Everyone in the Getaway
office volunteered to head to Malaysian Borneo to spend time with the orangutans. And everyone was envious when Kelly Landry landed the trip.
Considered the world's most intelligent animal after humans, the orangutan has 97 percent of its DNA in common with us. They can be found only in the rainforests of Borneo and Sumatra and are in perilous danger. The past 20 years have seen their habitat destroyed by logging and burning. Others have been rescued from the pet trade.
The Matang Wildlife Park in Malaysian Borneo is one of the few refuges remaining and it is encouraging volunteers to sign up and help.
Way Out Experiences runs two- or four-week programs for volunteers on the Great Orangutan Project. Leo Biddle has donated the last five years of his life to the project and manages the rehabilitation and eventual release of the incredible creatures.
Volunteers stay in traditional long houses in the park and all food and local transport are included. Your donation covers costs and once you arrive it's a matter of helping with whatever needs to be done.
There always plenty to be done with the building and maintenance of climbing platforms. Lunch for the animals is set out on different parts of the platform to teach foraging behaviour. It is better for their future to look for food rather than have it presented by human handlers.
Kelly met Amam, possibly the largest male orangutan in captivity. Some years ago he bit through an electrical cable and literally fried his eyes. In 2007 some South African veterinarians, who had removed cataracts from cheetahs, donated their time and now Amam can see again.
There were 16 orangutans at the centre when Kelly was there with new arrivals almost every day. Four-year-old Ting Sang has lived in the park for two years and will soon be ready to head out on her own.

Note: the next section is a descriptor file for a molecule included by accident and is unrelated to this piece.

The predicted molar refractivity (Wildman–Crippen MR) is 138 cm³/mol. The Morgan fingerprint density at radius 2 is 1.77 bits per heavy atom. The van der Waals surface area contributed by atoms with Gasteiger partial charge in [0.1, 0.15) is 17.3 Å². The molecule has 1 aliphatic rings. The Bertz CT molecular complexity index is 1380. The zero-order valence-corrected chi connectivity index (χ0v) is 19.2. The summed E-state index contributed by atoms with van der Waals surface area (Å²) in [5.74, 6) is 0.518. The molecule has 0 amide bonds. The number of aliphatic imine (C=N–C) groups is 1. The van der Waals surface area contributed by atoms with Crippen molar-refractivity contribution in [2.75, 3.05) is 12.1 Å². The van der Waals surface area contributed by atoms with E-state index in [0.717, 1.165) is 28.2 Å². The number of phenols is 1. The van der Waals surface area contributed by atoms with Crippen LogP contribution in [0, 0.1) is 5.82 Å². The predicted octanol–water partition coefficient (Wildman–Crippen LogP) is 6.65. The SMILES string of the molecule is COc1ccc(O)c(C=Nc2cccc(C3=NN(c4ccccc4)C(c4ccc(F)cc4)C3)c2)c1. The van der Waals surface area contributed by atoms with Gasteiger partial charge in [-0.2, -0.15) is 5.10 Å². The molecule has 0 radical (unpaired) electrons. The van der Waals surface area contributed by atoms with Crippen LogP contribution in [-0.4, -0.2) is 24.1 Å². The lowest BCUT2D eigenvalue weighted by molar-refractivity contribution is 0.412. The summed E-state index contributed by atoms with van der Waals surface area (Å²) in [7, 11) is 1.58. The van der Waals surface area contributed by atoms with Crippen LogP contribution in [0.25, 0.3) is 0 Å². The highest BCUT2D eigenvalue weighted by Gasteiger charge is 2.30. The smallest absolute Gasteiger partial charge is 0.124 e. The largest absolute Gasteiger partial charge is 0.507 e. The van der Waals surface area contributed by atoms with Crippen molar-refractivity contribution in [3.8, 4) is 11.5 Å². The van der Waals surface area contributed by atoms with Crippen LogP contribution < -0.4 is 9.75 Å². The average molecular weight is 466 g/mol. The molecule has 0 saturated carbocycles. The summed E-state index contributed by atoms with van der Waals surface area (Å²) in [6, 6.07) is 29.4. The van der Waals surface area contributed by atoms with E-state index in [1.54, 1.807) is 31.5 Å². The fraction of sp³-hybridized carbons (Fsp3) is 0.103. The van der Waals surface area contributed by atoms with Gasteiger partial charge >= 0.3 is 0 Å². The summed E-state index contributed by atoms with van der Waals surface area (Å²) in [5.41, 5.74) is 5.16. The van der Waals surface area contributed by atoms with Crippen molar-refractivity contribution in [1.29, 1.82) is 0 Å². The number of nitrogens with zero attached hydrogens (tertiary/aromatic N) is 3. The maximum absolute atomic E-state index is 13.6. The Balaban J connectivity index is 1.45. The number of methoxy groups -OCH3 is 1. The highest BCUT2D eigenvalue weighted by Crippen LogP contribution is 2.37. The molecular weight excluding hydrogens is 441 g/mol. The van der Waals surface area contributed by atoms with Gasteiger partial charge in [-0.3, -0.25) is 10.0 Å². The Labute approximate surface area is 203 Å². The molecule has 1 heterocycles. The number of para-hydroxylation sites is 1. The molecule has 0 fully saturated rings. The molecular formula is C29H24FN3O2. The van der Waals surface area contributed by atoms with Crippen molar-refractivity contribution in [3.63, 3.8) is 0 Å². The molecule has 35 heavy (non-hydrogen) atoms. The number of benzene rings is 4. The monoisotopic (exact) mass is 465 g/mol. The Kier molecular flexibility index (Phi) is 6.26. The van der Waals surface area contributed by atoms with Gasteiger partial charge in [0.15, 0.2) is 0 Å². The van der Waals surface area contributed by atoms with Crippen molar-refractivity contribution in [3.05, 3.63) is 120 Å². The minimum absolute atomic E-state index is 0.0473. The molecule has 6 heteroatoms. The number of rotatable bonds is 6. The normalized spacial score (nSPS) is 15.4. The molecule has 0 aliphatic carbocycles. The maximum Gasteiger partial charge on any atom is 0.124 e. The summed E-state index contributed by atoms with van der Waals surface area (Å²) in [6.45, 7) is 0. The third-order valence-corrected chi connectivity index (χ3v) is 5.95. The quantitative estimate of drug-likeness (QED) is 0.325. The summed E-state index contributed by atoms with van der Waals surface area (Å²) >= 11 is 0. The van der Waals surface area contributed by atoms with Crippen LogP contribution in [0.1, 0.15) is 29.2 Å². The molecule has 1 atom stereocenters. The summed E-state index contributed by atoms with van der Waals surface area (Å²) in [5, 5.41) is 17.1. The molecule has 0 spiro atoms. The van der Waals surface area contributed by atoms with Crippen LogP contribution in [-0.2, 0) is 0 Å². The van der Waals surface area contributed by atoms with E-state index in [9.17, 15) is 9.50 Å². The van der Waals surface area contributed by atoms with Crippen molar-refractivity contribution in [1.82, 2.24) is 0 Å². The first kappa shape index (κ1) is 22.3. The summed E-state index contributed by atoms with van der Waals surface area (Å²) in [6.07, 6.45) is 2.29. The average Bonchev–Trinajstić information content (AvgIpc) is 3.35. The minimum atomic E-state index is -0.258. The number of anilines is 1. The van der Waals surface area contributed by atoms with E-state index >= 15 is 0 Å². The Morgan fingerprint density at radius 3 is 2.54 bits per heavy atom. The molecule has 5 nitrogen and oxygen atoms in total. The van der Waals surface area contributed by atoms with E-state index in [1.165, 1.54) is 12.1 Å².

Rehabilitation varies depending upon the individual animal. In the wild they spend six to nine years with their mother, learning how to survive. It can take five to 15 years in the park.
Because of the intelligence of the orangutans they become bored very easily, and food puzzles keep them and everyone watching entertained.
The Matang Wildlife Park, 30 minutes from Kuching in Malaysian Borneo.
Way Out Experiences has two- and four-week volunteer programs with the Great Orangutan Project. Prices start at $1990 per person and include all accommodation, meals, access permits, private transfers a local guide and donation. Check their website for 2010 dates.
Prices correct at December 10, 2009.
For further information
Great Orang Utan Project
Way Out Experiences
Studio 6, 8 High Street
Hertsfordshire Al5 2TB
Ph: +44 845 371 3070
Matang Wildlife Centre
Semenggoh Orang Utan Rehbilitation
Visas: Australians can enter Malaysia without a visa. Thirty-day entry permits will be issued, but customs officials can grant 90 day permits at their discretion.
Electricity: Plugs have three pins, identical in shape and voltage to British plugs, so Australian travellers will need a UK adaptor. They operate at 230V/50Hz.
Time zone: Malaysia time is GMT +8.
Currency: The ringgit Malaysia (RM).
International dialling code: + 60.
It is recommended travellers to Borneo see their doctor at least six weeks before departure as there are specific vaccinations recommended. Other health precautions and preventions may also be recommended and are best discussed with your doctor. For further information, visit www.welltogo.com.au and www.smarttraveller.gov.au.